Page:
.....Advertisement.....
.....Advertisement.....

Features

  • One of the earliest families to migrate to what became Spencer County was the Hills, who arrived in 1784.
    Capt. Hardy Hill and his wife Margaret (Wallace) may have been the first couple to sit down for dinner in what became Spencer County in 1824. Before then, they would have been having dinner in Shelby County.
    Prior to 1824, land north of the Salt River was in Shelby County and that south of the river was in Nelson.
    The Hills built their log cabins in 1784, some two miles west of Taylorsville on the Boston Branch of Salt River.

  • The scene was Boston.

  • This writer unveiled the only confirmed photo of Confederate Capt. William Clarke Quantrill several years ago.

  • This article is courtesy of the History of Kentucky by Lewis Collins and J.A. and U.P. James, published in 1847. It was reprinted by the Henry Clay Press, Lexington, Ky., in 1968.
    Of all that has been written about the frontiersmen of Kentucky, Daniel Boone undoubtedly became the popular favorite. Yet it was men like Bland Ballard, Simon Kenton and others who deserved more accolades than they received.

  • This article is courtesy of the History of Kentucky by Lewis Collins and J.A. and U.P. James, published in 1847. It was reprinted by the Henry Clay Press, Lexington, Ky., in 1968.
    Because so many Spencer Countians were once Shelby Countians before the division of Shelby in 1824, it seems quite appropriate to offer this biography. Remember, this was published in 1847. Because of its length, The Spencer Magnet is presenting the article in two parts. Make sure to check out next week’s edition for the second half of the story.

  • The results for the 2011 Gingerbread House contest, hosted by the Red Scooter, have been released. For the first time, we had co-winning mother and daughter entries.  Sheila Bramer is a repeat winner, and this year daughter Sarah Bramer was a winner with her first-ever gingerbread house.
    Another first this year was the entry of Halloween themed houses, although the judges were not nearly as fond of them as they were of the Christmas themes.

  • While many are mentioned in the scriptures as it relates to the story of the first Christmas, many were unaware of the impact of this event.

    The first of those who missed Christmas was quite obviously the innkeeper, although his name is not actually mentioned. In the hustle and bustle of his life, he missed it, although one would think that, of all those mentioned, he should not have missed it.

    Mary and Joseph must have come to the desk of the innkeeper, and the child was born in a stable because “there was no room for them in the inn.”

  • I love Christmas. With decorations and music and all the things to remind us whose birthday is being celebrated. It’s that time of year when we kick back in our recliners and flip on the game as the aroma of a freshly cut tree fills the house.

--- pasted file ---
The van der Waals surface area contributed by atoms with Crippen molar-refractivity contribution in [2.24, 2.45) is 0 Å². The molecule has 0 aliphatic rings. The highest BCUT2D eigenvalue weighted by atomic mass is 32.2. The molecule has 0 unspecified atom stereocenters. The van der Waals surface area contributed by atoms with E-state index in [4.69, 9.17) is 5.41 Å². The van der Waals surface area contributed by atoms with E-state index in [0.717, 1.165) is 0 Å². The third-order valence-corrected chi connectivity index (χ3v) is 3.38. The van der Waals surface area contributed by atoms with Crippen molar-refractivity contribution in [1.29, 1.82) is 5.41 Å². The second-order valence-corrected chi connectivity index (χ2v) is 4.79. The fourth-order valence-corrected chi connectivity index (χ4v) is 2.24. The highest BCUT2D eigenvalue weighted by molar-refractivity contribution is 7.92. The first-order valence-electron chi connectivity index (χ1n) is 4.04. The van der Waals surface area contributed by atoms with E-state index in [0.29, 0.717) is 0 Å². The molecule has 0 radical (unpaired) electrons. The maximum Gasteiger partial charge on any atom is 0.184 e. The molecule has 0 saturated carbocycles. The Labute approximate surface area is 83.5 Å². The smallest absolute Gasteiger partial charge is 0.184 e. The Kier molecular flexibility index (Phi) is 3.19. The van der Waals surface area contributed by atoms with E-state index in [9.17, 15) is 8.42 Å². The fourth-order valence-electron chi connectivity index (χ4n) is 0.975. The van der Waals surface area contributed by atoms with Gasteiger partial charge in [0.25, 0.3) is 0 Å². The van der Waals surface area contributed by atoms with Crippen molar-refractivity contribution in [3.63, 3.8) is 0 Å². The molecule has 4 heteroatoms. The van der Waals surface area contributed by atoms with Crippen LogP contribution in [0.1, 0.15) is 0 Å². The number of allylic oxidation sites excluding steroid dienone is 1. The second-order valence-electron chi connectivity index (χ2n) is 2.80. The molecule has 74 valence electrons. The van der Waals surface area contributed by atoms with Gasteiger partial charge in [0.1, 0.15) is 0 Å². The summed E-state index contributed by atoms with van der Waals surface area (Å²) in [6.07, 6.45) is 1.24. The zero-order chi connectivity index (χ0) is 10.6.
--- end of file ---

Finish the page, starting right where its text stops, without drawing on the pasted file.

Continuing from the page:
Wish I had a recliner. I once had a recliner, but wore it out. Now, I’m just as comfortable sitting on a pillow in a straight back chair. But back to the important subject matter. It is time to celebrate the birth of our Lord and savior.

  • There were incidents during the American Civil War that helped independent thinkers take sides. Among such incidents were the Union executions of rebel prisoners in retaliation for the deaths of northern sympathizers.

  • After proof to the Kentucky Historical Society that Historical Marker 594 in front of the Spencer County Courthouse is wrong, the state has agreed to correct and replace it.

  • Spencer County’s Hilda Snider is one of the featured interviews in a book called “Tales From Kentucky’s One-Room School Teachers.”

  • The following cases were heard by Judge Linda Amrstrong July 1, 2011, in Spencer District Court:

    Traffic:
    Chase T. Downs (1993), failure to wear seatbelt, guilty, $25 fine; reckless driving, guilty, state traffic school and $143 court costs.

    David S. Figg (1987), failure to wear seatbelt, guilty, $25 fine.

    Antonio Gomez (1972), no operators/moped license, guilty, $50 fine and $143 court costs; violation of part 391 of federal safety regulations-qualification of drivers, $20 fine.

  • Some people claim they’ve seen ghosts or heard unexplainable “bumps” in the night.

  • It has been some time since this column offered pictures of the village of Van Buren before it became the Taylorsville Lake bottom.

  • Past and present Spencer County residents have heard the name Curtis Ochs for a long time. The current Curtis has served off and on as county land surveyor for years. His father, also Curtis Ochs, held the same position.

  • It was a chore that produced anticipation.

  • When just a kid in Taylorsville, I often heard my father speak of the street names, but didn’t pay much attention to such rhetoric until I was much older.

  • It was historically known as the “Crutcher Tavern” and when it is fully restored, Taylorsville will have a restaurant to be called the “Polk House.” It will have the potential to rival famous historic Kentucky eateries.

  • Abraham Lincoln had a connection to Spencer County that few people know about and although it may seem slight, we’ll take it.

  • By Dr. JOHN LAPP, Licensed Professional Clinical Counselor

    Editor’s note: The Spencer Magnet welcomes columnist Dr. John Lapp to our regular list of contributing writers. Dr. Lapp has decades of experience as a professional psychologist and counselor.
    Well, how do we begin a new column in the Spencer Magnet? How about an introduction to some topics, beginning with this one: marriage.